Coal v Wind © Reuters/Bloomberg

Waltham Forest, a borough in north-east London best known for hosting part of the 2012 Olympics, made history last year when its pension fund for local council workers decided to pull out of fossil fuels.

In September 2016, the £735m retirement fund became the first local government pension scheme in the UK to commit to divesting from all fossil fuels.

In the months since, the retirement scheme for Southwark, another borough in the British capital, said it would also pull out of fossil fuels, while Hackney’s pension fund announced plans to cut its exposure by 50 per cent.

The London schemes join a small but growing number of pension funds across the world that have decided to fully or partially divest from companies that generate revenues from oil, gas and coal. Their withdrawal from these sectors comes as concerns mount that carbon-intensive businesses could incur significant financial losses as governments attempt to tackle climate change.

But pulling out of fossil fuel companies remains controversial. While many academics and investment experts argue that schemes that delay divestment could suffer large losses, there are also widespread fears that investors who pull out of carbon-intensive industries prematurely could miss out on future returns.

Tom Sanzillo, director of finance at the Institute for Energy Economics and Financial Analysis, a research organisation, believes the risk of remaining invested in fossil fuel companies outweighs the potential gains.

“Oil and gas [stocks] have been a major contributor to pension funds for decades. But that is changing,” he says. “Any fund that is not [having] internal discussions [about fossil fuel exposure] is not doing its fiduciary duty.”

Pension funds cite both ethical and financial reasons for reducing exposure to fossil fuels. As the body responsible for the protection of the environment in England, the UK’s Environment Agency pension fund decided in 2015 to reduce its exposure to fossil fuels in an effort to prevent climate change.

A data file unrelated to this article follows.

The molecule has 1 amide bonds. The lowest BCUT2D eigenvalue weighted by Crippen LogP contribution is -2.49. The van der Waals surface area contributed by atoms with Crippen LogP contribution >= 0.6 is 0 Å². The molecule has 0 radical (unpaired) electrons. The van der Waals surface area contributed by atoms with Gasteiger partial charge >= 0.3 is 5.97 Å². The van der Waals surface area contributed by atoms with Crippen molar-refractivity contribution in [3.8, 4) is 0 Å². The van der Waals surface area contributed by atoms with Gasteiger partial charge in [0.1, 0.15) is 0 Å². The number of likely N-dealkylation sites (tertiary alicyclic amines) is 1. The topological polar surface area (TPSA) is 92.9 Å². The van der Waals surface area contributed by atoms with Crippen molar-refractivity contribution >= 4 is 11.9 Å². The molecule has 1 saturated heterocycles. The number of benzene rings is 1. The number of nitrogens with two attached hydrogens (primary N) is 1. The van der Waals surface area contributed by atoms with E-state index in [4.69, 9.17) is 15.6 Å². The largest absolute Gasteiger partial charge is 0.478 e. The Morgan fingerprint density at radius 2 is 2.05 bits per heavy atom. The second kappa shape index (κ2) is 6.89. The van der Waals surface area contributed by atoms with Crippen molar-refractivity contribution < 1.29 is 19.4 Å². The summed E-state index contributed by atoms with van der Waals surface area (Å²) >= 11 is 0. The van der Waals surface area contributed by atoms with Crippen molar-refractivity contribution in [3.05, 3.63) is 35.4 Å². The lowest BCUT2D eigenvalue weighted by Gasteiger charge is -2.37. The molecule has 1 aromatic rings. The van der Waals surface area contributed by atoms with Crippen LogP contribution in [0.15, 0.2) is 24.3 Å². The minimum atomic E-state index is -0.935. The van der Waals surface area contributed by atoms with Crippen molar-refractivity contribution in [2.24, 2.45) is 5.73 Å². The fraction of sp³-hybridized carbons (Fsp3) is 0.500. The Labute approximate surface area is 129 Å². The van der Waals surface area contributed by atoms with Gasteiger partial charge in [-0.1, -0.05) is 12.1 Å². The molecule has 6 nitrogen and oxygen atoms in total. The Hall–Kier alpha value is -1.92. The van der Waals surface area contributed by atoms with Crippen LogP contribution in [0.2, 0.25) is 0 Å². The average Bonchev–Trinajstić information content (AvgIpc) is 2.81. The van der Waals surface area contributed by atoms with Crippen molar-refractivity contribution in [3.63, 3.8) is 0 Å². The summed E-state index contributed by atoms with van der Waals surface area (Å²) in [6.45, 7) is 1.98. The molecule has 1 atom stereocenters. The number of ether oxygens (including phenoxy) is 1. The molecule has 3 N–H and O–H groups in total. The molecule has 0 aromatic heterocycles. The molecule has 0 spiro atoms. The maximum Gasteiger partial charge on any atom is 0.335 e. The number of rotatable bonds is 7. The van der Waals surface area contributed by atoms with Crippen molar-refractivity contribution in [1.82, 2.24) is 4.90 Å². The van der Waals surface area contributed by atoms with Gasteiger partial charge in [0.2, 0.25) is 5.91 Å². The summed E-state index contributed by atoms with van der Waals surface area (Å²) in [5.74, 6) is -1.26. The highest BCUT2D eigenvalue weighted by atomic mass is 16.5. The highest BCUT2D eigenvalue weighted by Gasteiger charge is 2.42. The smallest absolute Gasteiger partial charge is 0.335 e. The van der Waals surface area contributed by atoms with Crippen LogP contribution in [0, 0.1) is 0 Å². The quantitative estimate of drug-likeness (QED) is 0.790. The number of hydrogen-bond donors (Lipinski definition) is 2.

Other schemes are cutting their exposure purely for financial reasons. Since the Paris agreement of 2015, when more than 190 governments agreed to limit global warming, pension funds have come under pressure to take a closer look at how their investments could be affected by efforts to reduce climate change.

The concern is that these initiatives will lead to increased taxes and costs for highly polluting industries, leaving them less profitable and hurting returns for shareholders.

At the same time, the energy industry is changing. Last year, renewable energy, such as solar power, overtook coal as the world’s largest source of power capacity. In April, Britain went a full day without turning on its coal-fired power stations for the first time in more than 130 years.

Tarek Soliman, senior analyst at the Carbon Disclosure Project, an organisation that compiles research for investors overseeing a collective $100tn of assets, says: “Investors are increasingly viewing the prospect of sterner climate change policy and fast growth in clean energy deployment as material business risks for incumbent fossil fuel companies, and therefore something that needs addressing in their investment portfolios.”

Paul Fisher, senior associate at the Cambridge Institute for Sustainability Leadership and former deputy head of the Bank of England’s Prudential Regulation Authority, adds: “Long-term investors are increasingly aware that fossil fuels are going to be in decline, to be replaced by cheaper and cleaner renewable energy sources.”

According to data from 350.org, an organisation that campaigns for divestment, more than 700 large investors have committed to cutting their exposure to fossil fuels in recent years.